The Standing Double Crochet tutorial is popular for showing how to join a new color to a project without having to slip stitch and chain – very cool! And it’s easy enough to extrapolate it to taller stitches – just wrap the yarn an extra time (or two, or three) at the start. But using this the technique to start a row of half double crochets also works – with one extra step to make it just right. This is how it’s done.
Standing Half Double Crochet Video Tutorial
Standing Half Double Crochet Photo Tutorial
This tutorial was filmed and photographed using a worsted weight kitchen cotton and an I hook – but the technique will work with any yarn and hook, over any number of stitches, in both rounds and rows.
Step 1: Wrap the yarn around the hook 3 times, holding the tail end in your hand with your ring and pinky fingers. You’ll only use the first two wraps to make the stitch, the third is just to help you hold it in place as you work. You could skip it, but it makes it a bit fiddlier to try to work the stitch.
Step 2: Insert the hook into the first stitch you want to work into. Pull the working end behind the piece you’re working into.
Step 3: Yarn over and pull up a loop. You’ll now have 4 loops on the hook.
Step 4: Yarn over again and pull through the first 3 loops on the hook. The 3rd you may need to pull over the end of the hook with your other hand. Leave that last wrap on the hook – the Standing HDC is done, but don’t let go of the tail just yet!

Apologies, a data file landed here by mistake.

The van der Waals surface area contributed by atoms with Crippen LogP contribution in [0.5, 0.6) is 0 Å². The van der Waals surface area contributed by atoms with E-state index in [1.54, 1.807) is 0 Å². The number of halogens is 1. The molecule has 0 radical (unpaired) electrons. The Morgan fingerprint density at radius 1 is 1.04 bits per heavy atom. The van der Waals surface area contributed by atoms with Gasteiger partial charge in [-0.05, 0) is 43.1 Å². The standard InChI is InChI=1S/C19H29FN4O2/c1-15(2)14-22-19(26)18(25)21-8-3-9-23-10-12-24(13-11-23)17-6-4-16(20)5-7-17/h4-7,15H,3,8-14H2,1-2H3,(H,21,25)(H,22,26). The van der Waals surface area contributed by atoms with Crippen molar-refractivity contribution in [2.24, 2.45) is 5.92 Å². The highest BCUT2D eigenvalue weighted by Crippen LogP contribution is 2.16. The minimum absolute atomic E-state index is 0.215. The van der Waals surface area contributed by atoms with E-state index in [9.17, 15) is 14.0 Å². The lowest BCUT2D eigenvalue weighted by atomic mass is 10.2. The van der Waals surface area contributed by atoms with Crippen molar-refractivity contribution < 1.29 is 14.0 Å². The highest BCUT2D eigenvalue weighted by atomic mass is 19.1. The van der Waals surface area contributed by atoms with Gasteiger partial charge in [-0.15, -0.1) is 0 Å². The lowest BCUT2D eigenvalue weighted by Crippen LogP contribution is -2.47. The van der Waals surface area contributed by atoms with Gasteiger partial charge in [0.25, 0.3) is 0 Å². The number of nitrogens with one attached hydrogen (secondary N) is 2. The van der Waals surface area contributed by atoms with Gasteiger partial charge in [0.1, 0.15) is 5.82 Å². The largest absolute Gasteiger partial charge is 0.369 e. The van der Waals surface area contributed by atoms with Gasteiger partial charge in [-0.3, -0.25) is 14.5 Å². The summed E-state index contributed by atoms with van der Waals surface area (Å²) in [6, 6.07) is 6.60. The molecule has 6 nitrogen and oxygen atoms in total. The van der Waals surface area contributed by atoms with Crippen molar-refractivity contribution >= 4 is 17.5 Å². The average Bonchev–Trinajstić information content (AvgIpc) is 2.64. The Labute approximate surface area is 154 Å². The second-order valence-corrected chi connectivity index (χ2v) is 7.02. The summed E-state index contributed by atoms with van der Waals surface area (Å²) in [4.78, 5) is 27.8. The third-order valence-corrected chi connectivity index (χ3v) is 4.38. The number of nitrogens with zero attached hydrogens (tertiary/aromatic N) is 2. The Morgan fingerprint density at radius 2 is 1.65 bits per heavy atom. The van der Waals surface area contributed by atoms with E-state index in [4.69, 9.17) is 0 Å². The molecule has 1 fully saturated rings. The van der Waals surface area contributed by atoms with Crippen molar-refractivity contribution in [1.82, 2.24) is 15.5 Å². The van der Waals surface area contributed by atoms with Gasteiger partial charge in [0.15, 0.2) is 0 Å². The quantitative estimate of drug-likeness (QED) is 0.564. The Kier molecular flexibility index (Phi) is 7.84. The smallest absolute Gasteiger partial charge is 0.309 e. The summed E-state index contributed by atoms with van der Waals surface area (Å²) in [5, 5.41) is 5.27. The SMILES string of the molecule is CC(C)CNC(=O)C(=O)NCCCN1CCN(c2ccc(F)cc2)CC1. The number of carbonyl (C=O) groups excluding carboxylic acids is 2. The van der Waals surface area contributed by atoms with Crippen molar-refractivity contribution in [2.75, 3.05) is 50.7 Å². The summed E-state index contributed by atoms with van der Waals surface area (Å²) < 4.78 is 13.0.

Step 5: Make your next couple of regular hdc sts according to the pattern. Then you can let go of the tail – it’s not going anywhere for now.
Step 6: Finish your row or round. Now take a look at the top of your row, where you see the little Vs. The top of the Standing HDC is just one loop – not a V like the other stitches.
Step 7: IF YOU ARE WORKING IN ROUNDS then this is not a problem! Use the seamless join to join to the first “regular” hdc (the second stitch of the round) – the V made with the seamless join will become the V you work into on the next round.
Step 8: IF YOU ARE WORKING IN ROWS then odds are you’re going to want to work into the top of that Standing HDC. So there’s one more thing you need to do. Thread the original tail, the one you were holding to start the Standing HDC, onto a tapestry or yarn needle.
Step 9: Insert the needle into the center of the loop at the top of the Standing HDC.
Step 10: Flipping your work over, continue the downward path of the needle and go through the bottom of the stitch, as to weave it in. This holds it in place. Don’t weave it in all the way just yet though – you want just a little bit of play in the stitch to get the hook through.
Step 11: Now look at the top of the Standing HDC again – voila! It’s a V!
Step 12: Now insert your hook under both loops of the V, and crochet on!
Lots of photos, but not too tricky! The Standing HDC can take a couple of tries to get used to, but it gives you that truly seamless look – no chains or joins. I hope you’ve enjoyed this tutorial – and if there’s something else you’d like to see, just let me know!